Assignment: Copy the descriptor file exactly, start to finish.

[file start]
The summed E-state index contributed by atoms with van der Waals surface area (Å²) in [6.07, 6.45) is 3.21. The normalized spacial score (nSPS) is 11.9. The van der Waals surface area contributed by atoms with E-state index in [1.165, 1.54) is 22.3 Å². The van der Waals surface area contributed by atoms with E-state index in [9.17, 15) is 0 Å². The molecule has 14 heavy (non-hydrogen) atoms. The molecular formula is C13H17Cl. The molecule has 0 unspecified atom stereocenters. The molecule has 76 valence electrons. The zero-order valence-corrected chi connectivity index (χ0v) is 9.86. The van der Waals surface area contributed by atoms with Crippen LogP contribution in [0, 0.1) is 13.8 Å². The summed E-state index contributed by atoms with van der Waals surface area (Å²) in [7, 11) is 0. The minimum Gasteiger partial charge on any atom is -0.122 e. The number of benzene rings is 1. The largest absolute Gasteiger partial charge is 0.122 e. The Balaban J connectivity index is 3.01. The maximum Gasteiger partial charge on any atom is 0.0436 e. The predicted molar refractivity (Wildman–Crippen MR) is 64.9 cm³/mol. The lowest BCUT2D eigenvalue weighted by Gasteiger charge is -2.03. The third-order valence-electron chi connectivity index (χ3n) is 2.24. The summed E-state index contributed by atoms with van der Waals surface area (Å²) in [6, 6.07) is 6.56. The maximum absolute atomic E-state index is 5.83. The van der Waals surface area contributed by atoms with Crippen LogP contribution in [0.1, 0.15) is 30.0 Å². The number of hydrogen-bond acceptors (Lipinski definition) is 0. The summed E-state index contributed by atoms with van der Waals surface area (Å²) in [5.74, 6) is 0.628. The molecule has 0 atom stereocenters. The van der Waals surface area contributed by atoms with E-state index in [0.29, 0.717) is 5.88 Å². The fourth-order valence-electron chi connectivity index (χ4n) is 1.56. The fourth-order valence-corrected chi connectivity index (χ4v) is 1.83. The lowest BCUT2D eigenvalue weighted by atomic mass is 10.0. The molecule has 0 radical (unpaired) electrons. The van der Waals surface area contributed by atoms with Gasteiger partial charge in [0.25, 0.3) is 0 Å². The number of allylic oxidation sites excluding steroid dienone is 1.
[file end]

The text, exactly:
The summed E-state index contributed by atoms with van der Waals surface area (Å²) in [6.07, 6.45) is 3.21. The normalized spacial score (nSPS) is 11.9. The van der Waals surface area contributed by atoms with E-state index in [1.165, 1.54) is 22.3 Å². The van der Waals surface area contributed by atoms with E-state index in [9.17, 15) is 0 Å². The molecule has 14 heavy (non-hydrogen) atoms. The molecular formula is C13H17Cl. The molecule has 0 unspecified atom stereocenters. The molecule has 76 valence electrons. The zero-order valence-corrected chi connectivity index (χ0v) is 9.86. The van der Waals surface area contributed by atoms with Crippen LogP contribution in [0, 0.1) is 13.8 Å². The summed E-state index contributed by atoms with van der Waals surface area (Å²) in [7, 11) is 0. The minimum Gasteiger partial charge on any atom is -0.122 e. The number of benzene rings is 1. The largest absolute Gasteiger partial charge is 0.122 e. The Balaban J connectivity index is 3.01. The maximum Gasteiger partial charge on any atom is 0.0436 e. The predicted molar refractivity (Wildman–Crippen MR) is 64.9 cm³/mol. The lowest BCUT2D eigenvalue weighted by Gasteiger charge is -2.03. The third-order valence-electron chi connectivity index (χ3n) is 2.24. The summed E-state index contributed by atoms with van der Waals surface area (Å²) in [6, 6.07) is 6.56. The maximum absolute atomic E-state index is 5.83. The van der Waals surface area contributed by atoms with Crippen LogP contribution in [0.1, 0.15) is 30.0 Å². The number of hydrogen-bond acceptors (Lipinski definition) is 0. The summed E-state index contributed by atoms with van der Waals surface area (Å²) in [5.74, 6) is 0.628. The molecule has 0 atom stereocenters. The van der Waals surface area contributed by atoms with E-state index in [0.29, 0.717) is 5.88 Å². The fourth-order valence-electron chi connectivity index (χ4n) is 1.56. The fourth-order valence-corrected chi connectivity index (χ4v) is 1.83. The lowest BCUT2D eigenvalue weighted by atomic mass is 10.0. The molecule has 0 radical (unpaired) electrons. The van der Waals surface area contributed by atoms with Gasteiger partial charge in [0.25, 0.3) is 0 Å². The number of allylic oxidation sites excluding steroid dienone is 1.